Many of these short stories use the character of Nick Adams. Adams was often used in Ernest Hemingway’s books as a stand-in for the author. He is explicitly mentioned as a main character in The Killers and assumed to be the narrator in In Another Country. After Hemingway’s death, another collection of his short stories was released called The Nick Adams Stories that told the entire tale of Adams – and, by proxy Hemingway – coming of age.

 

7. A Moveable Feast (1964)

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Although most Ernest Hemingway books are at least somewhat autobiographical, this is an actual autobiographical memoir Hemingway wrote but which wasn’t published until a few years following his death. This memoir is about a specific and very interesting period in his life. It mostly discusses his time with the Lost Generation in Paris during the 1920s. The book was put together based on writing and notes from the time and was edited by his fourth wife, Mary Hemingway.

Because the book was published posthumously and based on a collection of writing, each chapter of the book can be read like an individual non-fiction short story. The chapters deal with different aspects and people in his life at the time including his first wife Hadley Richardson. Other chapters read like a “who’s who” of American ex-pats who would become literary royalty. There are chapters such as “Miss Stein Instructs” about American writer Gertrude Stein, “Ford Madox Ford and the Devil’s Disciple” about English novelist Ford Madox Ford, “Ezra Pound and His Bel Esprit“, featuring American poet Ezra Pound, and “Scott Fitzgerald” which included stories of husband and wife novelists F. Scott and Zelda Fitzgerald.

There is some controversy over the way the book was handled after Hemingway’s death but that just makes it a more interesting and essential read. The book began in 1956 when Hemingway and his biographer, A.E. Hotchner, recovered trunks of notebooks from the Ritz Hotel Paris. Hemingway had filled these notebooks throughout his time in Paris in the 20s. He began piecing together his memoir from those notes. Hotchner has said that the final product is very close to what he saw Hemingway write but other literary scholars believe Mary Hemingway changed a good chunk of it, including deleting parts of an apology from Hemingway to Hadley Richardson.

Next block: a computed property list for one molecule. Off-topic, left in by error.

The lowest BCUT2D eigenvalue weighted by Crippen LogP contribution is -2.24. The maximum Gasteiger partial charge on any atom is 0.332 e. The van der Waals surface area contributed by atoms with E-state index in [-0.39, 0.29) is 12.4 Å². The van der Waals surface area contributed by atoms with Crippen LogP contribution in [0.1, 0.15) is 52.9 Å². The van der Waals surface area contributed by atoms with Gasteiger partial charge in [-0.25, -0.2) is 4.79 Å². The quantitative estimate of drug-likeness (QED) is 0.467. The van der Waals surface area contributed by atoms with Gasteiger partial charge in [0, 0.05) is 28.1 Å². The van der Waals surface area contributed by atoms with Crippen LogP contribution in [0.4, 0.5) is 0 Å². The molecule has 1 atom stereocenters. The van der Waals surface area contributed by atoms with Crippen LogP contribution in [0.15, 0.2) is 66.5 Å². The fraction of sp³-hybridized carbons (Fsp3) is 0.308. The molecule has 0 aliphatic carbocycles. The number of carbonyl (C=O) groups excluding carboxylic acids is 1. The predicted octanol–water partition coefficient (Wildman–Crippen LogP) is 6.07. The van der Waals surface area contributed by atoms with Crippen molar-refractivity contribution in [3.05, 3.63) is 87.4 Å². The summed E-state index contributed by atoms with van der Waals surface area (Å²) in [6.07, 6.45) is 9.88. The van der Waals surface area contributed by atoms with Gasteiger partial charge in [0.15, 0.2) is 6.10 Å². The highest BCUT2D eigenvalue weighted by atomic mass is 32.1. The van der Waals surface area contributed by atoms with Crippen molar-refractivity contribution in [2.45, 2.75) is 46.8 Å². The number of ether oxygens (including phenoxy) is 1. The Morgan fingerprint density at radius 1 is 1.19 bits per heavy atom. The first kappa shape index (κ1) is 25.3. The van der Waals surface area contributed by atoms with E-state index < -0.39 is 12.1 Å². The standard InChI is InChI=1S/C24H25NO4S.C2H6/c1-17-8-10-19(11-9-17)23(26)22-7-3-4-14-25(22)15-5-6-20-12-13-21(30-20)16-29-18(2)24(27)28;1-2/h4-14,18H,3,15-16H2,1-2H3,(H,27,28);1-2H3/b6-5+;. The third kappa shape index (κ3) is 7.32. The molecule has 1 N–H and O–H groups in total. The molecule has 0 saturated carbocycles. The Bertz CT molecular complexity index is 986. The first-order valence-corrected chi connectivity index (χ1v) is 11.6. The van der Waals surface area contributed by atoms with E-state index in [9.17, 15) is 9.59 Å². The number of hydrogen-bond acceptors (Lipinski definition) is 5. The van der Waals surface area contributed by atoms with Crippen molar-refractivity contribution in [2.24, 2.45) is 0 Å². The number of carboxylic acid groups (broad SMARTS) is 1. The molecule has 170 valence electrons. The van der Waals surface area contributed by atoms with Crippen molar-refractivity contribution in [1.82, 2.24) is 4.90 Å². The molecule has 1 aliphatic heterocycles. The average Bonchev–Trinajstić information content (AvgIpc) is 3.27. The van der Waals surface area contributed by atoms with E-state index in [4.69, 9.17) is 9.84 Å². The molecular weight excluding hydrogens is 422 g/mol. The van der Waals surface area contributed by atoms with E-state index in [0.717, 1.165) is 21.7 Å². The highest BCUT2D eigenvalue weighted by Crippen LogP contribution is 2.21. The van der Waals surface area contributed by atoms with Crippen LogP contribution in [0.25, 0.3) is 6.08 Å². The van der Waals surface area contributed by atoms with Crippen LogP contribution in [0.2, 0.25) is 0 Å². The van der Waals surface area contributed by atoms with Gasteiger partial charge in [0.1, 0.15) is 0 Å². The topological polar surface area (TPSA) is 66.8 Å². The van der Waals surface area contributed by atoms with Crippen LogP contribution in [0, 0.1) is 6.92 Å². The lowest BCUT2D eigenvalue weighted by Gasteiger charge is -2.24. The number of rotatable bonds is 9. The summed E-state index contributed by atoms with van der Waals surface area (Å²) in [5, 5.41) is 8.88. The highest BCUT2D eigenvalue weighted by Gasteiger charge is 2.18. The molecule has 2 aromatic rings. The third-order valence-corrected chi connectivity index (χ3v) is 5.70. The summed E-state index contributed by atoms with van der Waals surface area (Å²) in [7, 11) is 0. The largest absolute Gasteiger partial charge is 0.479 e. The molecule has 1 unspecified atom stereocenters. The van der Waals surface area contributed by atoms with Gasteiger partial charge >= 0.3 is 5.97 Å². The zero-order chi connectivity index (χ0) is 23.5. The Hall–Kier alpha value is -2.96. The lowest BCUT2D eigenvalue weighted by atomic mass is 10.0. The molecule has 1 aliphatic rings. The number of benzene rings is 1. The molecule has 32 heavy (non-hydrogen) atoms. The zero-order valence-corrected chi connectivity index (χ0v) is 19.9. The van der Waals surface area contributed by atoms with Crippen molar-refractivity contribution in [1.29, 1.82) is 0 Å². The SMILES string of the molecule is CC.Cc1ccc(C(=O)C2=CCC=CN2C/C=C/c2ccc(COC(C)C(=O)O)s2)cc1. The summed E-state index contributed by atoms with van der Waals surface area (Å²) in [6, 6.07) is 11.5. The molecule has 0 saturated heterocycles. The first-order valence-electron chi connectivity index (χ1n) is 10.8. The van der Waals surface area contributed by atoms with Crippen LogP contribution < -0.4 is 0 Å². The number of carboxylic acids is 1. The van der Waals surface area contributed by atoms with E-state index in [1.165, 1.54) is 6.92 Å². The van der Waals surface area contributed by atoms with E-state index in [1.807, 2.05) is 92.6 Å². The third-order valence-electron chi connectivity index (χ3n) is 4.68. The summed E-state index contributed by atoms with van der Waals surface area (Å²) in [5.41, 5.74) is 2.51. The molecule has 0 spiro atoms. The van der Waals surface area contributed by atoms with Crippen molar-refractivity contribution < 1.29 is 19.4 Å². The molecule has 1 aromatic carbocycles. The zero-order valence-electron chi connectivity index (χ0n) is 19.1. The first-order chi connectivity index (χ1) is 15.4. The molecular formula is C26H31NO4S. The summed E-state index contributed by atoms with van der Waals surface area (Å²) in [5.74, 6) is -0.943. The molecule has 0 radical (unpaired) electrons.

8. To Have and Have Not (1937)

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While not of the same calibre as the other novels that make up the best books by Ernest Hemingway, To Have and Have Not is still a great story by a masterful writer. It is the first of the Ernest Hemingway books set in Key West, FL, and Cuba where the author spent the majority of his time throughout the 1930s, 40s, and 50s. It was conceived by the author by merging two of his short stories, One Trip Across and The Tradesman’s Return.

The main character in the book is a Key West fisherman named Harry Morgan. It is set during the Great Depression and leans heavily on the idea of the economic “Have’s” and “Have-Not’s” of the era. In the story, a wealthy client stiffs Morgan, leaving him broke and forced into a life of crime in order to support his family. He begins to transport all manner of illegal cargo between Cuba and Key West including everything from illegal immigrants to alcohol.

The book is Hemingway’s meditations on personal freedom, self-reliance, and the economic burden facing the lower classes during this time. It is told from multiple points of view, with different chapters being narrated by different characters. Hemingway also experimented with his writing style in this book.  Much of it is a departure from his trademark iceberg theory style.

The book, with its clandestine and criminal storyline, has inspired numerous Hollywood films over the years. The most famous movie made based on the book is the 1944 film of the same name that starred silver screen legend Humphrey Bogart and Lauren Bacall. The story has also been mined for 1950’s The Breaking Point and 1958’s The Gun Runners.

 

9. Green Hills of Africa (1935)